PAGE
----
FORSETH – Is there room for yet another party on the federal scene?

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IS THERE ROOM … dare it be said … for ANOTHER political party on the federal scene; and essentially, one that would straddle the middle ground between Pierre Poilievre’s Conservative Party of Canada, and the Justin Trudeau Party (JTP) – AKA the Liberal Party of Canada?

All I can say is, “I hope so” because I, for one, am feeling politically homeless.

Since first becoming Prime Minister, when his government was sworn in on November 14, 2015, Trudeau (and numerous Cabinet Ministers) have stumbled from one ethics, and conflict of interest, crisis to another. Just to name a few we have SNV Lavalin … the WE Charity … luxurious holiday vacations … and government contracts to close friends.

Last December Lorrie Goldstein wrote in the Toronto Sun, “… according to the findings of current conflict of interest and ethics commissioner, Mario Dion … Trudeau was spared a third negative finding (in the WE Charity affair) only because the conflict law is so poorly written it doesn’t address a perceived or apparent conflict of interest. Given all this, it’s hardly surprising that other past and present Liberal cabinet ministers such as Bill Morneau, Dominic LeBlanc and most recently Mary Ng, have run afoul of the legislation. They simply followed their leader.”

Now today, in the current issue over interference in Canadian elections by the Chinese government, Trudeaus buddy and long-time family friend David Johnston said, “I have found that the narrative that the government failed to act is not a fair conclusion based on the facts. However, the machinery of government needs significant improvement to address the evolving threat of foreign interference“.

Through it all, and I guarantee it will happen again despite today’s report from Johnston, Trudeau has everything slide right off him, just like Teflon!

And I guarantee you there won’t be squawks from Jagmeet Singh and the NDP, despite the fact that he occasionally puffs up his chest to chastise the JTP, and then hypocritically votes in lockstep with Justin so as to maintain their confidence and supply agreement.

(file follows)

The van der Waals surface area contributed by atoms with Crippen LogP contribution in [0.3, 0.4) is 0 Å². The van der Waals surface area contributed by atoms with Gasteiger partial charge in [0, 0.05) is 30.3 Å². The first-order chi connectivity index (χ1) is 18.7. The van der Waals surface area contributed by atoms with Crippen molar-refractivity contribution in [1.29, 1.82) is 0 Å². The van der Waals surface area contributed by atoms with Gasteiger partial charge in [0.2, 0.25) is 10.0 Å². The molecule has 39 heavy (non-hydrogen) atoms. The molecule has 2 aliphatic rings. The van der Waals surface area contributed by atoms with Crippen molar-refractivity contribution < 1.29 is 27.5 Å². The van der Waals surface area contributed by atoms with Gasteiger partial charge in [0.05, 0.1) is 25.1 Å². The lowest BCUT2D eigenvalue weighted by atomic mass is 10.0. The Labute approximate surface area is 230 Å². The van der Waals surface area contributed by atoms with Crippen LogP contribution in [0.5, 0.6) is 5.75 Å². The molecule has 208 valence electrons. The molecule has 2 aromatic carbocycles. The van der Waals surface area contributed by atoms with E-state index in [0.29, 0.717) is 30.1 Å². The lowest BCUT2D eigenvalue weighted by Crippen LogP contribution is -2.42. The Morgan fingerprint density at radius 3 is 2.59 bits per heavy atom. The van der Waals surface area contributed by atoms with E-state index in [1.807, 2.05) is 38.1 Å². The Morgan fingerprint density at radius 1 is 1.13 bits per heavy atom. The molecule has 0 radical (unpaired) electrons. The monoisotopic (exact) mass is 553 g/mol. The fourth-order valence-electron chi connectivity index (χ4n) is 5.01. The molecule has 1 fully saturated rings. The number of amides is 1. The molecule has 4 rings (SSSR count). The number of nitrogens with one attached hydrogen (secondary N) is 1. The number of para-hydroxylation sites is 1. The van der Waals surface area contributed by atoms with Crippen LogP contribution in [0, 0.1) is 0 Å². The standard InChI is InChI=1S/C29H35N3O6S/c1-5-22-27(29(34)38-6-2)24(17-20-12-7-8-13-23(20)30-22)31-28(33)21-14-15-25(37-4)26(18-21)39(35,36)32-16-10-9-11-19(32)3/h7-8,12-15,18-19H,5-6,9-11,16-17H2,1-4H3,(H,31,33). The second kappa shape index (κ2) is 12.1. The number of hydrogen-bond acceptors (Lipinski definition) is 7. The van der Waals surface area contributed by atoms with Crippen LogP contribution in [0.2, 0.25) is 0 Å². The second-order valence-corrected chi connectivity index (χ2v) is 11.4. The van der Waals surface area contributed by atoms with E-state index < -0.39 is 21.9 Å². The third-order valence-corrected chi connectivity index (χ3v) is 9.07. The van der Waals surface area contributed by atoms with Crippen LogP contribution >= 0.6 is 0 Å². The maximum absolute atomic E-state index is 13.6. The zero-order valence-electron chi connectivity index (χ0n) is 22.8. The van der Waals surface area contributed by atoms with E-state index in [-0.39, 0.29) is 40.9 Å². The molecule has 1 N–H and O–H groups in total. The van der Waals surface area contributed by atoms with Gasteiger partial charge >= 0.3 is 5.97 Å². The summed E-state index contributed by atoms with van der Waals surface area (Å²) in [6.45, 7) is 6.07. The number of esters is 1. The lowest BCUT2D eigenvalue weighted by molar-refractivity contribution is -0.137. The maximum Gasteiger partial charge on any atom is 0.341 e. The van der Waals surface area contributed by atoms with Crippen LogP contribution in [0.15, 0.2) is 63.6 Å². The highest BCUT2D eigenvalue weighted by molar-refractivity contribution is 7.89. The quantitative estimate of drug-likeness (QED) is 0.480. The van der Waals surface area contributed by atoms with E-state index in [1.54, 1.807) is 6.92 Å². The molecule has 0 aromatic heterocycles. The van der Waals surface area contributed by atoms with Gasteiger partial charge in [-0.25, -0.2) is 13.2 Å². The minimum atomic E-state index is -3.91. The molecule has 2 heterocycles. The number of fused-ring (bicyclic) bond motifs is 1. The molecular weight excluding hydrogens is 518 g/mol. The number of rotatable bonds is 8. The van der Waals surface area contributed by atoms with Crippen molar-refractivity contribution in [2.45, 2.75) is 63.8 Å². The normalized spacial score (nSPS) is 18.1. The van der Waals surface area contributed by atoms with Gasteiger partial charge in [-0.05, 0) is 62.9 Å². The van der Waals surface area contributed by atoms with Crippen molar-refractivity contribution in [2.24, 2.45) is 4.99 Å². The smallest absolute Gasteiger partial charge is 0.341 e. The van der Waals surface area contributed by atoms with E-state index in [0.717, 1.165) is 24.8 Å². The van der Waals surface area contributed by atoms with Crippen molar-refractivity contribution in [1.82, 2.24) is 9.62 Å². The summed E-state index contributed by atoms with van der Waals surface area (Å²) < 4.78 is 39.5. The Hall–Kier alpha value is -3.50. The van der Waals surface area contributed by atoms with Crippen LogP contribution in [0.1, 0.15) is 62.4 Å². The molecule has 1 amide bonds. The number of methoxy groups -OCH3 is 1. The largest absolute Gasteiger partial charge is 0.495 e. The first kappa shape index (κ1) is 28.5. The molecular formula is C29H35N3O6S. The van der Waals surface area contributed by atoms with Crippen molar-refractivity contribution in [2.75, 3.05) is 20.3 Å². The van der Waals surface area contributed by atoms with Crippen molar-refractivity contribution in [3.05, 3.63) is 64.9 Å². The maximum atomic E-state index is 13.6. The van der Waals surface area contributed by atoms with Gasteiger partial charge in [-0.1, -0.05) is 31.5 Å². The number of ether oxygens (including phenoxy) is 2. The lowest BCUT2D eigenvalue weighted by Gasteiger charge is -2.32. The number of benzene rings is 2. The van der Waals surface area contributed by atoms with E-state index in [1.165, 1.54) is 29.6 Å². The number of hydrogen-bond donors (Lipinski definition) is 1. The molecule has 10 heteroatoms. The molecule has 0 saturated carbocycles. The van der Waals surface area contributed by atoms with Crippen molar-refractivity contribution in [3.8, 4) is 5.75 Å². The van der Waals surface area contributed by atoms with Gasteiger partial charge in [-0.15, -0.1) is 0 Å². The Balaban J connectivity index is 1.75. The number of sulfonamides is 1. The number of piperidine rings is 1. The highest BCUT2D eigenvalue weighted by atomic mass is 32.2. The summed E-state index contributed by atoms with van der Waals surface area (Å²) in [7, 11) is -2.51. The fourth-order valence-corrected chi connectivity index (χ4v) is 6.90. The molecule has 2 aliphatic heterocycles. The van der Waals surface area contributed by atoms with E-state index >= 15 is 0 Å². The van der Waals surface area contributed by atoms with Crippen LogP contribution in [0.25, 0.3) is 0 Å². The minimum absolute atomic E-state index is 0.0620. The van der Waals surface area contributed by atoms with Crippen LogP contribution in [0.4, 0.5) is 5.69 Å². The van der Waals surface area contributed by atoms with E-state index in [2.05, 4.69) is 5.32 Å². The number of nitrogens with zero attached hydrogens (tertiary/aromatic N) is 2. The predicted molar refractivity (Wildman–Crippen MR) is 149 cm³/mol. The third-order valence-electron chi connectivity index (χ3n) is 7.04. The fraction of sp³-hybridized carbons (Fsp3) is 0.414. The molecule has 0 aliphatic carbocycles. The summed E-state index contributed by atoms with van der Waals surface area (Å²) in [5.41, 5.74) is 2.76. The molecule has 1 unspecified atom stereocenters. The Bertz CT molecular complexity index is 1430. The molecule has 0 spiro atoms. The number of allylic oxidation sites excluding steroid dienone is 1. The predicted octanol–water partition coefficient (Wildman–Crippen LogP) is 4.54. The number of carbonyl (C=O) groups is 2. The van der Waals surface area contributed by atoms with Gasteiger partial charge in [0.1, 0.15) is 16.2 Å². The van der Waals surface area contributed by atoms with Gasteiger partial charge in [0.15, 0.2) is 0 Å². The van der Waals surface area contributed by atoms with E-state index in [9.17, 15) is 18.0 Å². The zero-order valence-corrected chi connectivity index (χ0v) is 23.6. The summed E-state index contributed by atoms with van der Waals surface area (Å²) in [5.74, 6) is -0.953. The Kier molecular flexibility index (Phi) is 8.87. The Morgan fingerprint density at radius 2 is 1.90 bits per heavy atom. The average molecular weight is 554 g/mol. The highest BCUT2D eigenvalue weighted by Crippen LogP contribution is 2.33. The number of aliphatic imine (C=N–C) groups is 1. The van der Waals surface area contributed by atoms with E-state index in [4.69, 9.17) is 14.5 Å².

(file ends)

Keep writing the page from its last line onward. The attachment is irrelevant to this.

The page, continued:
Truth be told … it would be a rainy day in hell before I would, or could, bring myself to cast a ballot for Justin’s Liberals … or the NDP. And as much as some Green Party’s policies interest me, their attacks on resource development and forestry, the mainstay of many rural communities, leave them off my ballot as well.


Over on the far-right side of the political spectrum we have Mad Max and his People Party of Canada (PPC). They’re the ones that are finding(?) government conspiracies under every stone … they believe members of the World Economic Forum are inserting themselves into every level of government … and that COVID was a colossal conspiracy foisted on us by pharmaceutical companies to make huge profits.

They’re the ones who also cheered on the anarchists, within the leadership of truckers convoy, that took over the streets of Ottawa demanding the end to vaccine mandates, and the overthrowing of elected governments to be replaced by their own self-appointed governments. They also blocked border crossings, which created havoc for manufacturers.

The ranks of the PPC are also filled with tin-hat conspiracy theorists and those who have ordained themselves with PhD’s from their research and education of quacks espousing every conceivable idiotic belief found on the University of Google and at YouTube Tech.

Okay … I guess you’ve realized that’s not the direction I’m headed either.

Which leaves … the Conservative Party of Canada under the leadership of Pierre Poilievre.

Sadly, it’s a Conservative Party I no longer recognize as it too has succumbed to embracing some of the same crap as the PPC, and whose leader always seems to be angry and meanspirited in his attacks.

Most Canadians, I believe, just want to go about living life without a lot of sensationalism.

They want to work at their jobs, raise a family, relax and enjoy their time off, and not be subject to over-reaching governments at all levels.

They want to see the monies that governments take in be spent wisely, and to have services provided for those in need.

They want timely medical attention and access to a family doctor.

They want to be treated fairly, and without prejudice, no matter what color their skin is … whether they are male, female, or from the LGBTQ2S community.

They want to be able to walk down a city street, or take public transit, without having to worry about being attacked by someone with mental health issues.

They have no desire to walk past people shooting up, or stoned out of their minds, on city streets.

Most of them, I believe, do not consider themselves to be Liberals, Conservatives, NDP, or Greens … not right of centre, or left of centre, on the political spectrum.

Which is why an email three weeks ago from the Centre Ice Canadians grabbed my attention.  In it, Independent New Brunswick MLA Dominic Cardy started by reminding people why their group had come about:

Centre Ice Canadians was founded just over a year ago because we knew there was an appetite for centrist politics in Canada. As politics descends into rage-farming, we heard that Canadians wanted something different. Not extremism, not irresponsible spending, and not hiding from our commitments at home and abroad.